Home James  (Dir. William Beaudine, 1928)    Hilarious story of a love affair across multiple mistaken identities. The girl (Laura Le Plante) trying to conceal the fact that she’s a lowly shop assistant, enlists the help of the boy (Charles Delaney), who is busy trying to conceal from her the fact that he’s not really a lowly chauffeur.  Find out more at IMDb   Part of the Bristol Slapstick Festival.   With live piano accompaniment by John Sweeney.  Watershed, Bristol  Link

Mack Sennett: King Of Comedy.    Former Goody Graeme Garden  celebrates the mastermind of early slapstick comedy, the actor and producer Mack Sennett. Graeme will reveal a selection of his best comedy shorts from the 1910s and 1920s featuring performers from the Keystone stable including Charlie Chaplin, Mabel Normand, Roscoe Arbuckle and perhaps even a glimpse of Sennett’s ‘Bathing Beauties’ and the renowned, often imitated Keystone Cops.   Part of the Bristol Slapstick Festival.  With live piano accompaniment by John Sweeney.  Watershed, Bristol   Link

Anita Loos: Hollywood Pioneer.  Lucy Porter talks about one of early Hollywood’s most talented and prolific screenwriters. Her friends and collaborators included DW Griffith, the Talmadge sisters, Mary Pickford and Douglas Fairbanks. With two early examples of her work, The New York Hat (Dir: D.W. Griffith 1912)  featuring Mary Pickford and The Mystery of the Leaping Fish  (Dir: Christy Cabanne and John Emerson 1916) featuring Douglas Fairbanks and Bessie Love.  Part of the Bristol Slapstick Festival.  Watershed, Bristol    Link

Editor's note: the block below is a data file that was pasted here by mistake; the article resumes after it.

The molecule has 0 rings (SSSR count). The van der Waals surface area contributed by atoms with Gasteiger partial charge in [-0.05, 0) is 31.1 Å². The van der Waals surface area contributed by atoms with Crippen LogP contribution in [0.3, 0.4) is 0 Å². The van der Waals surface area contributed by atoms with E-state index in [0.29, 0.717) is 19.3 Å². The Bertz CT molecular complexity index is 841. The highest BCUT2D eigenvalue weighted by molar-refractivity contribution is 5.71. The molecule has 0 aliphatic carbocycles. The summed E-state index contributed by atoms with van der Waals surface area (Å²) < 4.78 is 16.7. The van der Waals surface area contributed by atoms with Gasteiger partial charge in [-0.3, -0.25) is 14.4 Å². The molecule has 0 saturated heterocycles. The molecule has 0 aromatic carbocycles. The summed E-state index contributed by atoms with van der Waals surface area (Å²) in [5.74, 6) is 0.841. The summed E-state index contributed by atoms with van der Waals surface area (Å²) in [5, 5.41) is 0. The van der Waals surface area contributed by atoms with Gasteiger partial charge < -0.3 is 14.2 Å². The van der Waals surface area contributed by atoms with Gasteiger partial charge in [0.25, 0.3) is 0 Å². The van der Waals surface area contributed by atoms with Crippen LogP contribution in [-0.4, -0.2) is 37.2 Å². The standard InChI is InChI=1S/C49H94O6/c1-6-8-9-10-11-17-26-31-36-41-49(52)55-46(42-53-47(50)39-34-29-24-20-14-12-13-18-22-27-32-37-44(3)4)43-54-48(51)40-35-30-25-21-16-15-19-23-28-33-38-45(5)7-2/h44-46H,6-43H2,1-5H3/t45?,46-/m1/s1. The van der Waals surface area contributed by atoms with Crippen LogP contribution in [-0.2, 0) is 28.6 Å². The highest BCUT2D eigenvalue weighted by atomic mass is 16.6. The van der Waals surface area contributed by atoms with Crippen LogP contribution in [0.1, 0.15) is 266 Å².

Wild and Woolly  (Dir. John Emerson, 1917)  The son (Douglas Fairbanks) of an Eastern rail mogul, who has always wanted to live in “the Wild_and_WoollyWild West”,  is sent to a Western town to assess its potential as a route for a new railroad.  Unknown to him, the town’s “wild” days are long gone, and it is an orderly, civilized place now. The townsmen, keen to secure the rail link, contrive to make over the town to suit the young man’s fantasy.  The film plays out some of the best stunts and funniest moments on film. Find out more at  Wikipedia    Part of the Bristol Slapstick Festival.  Introduced by Lobster Film’s co-founder Serge Bromberg and accompanied live on piano by John Sweeney. Watershed, Bristol  Link

Chaplin’s The Kid: The Inside Story  Chaplin authority David Robinson offers fresh insights on Chaplin’s The Kid.   One of the world’s great comedies, at the same time achieving a pitch of emotion rarely paralleled in cinema, The Kid derives from Chaplin’s own life experience, and proves his fundamental conviction that comedy and tragedy are separated only by the thinnest line. Part of the Bristol Slapstick Festival.  Watershed, Bristol  Link

23 January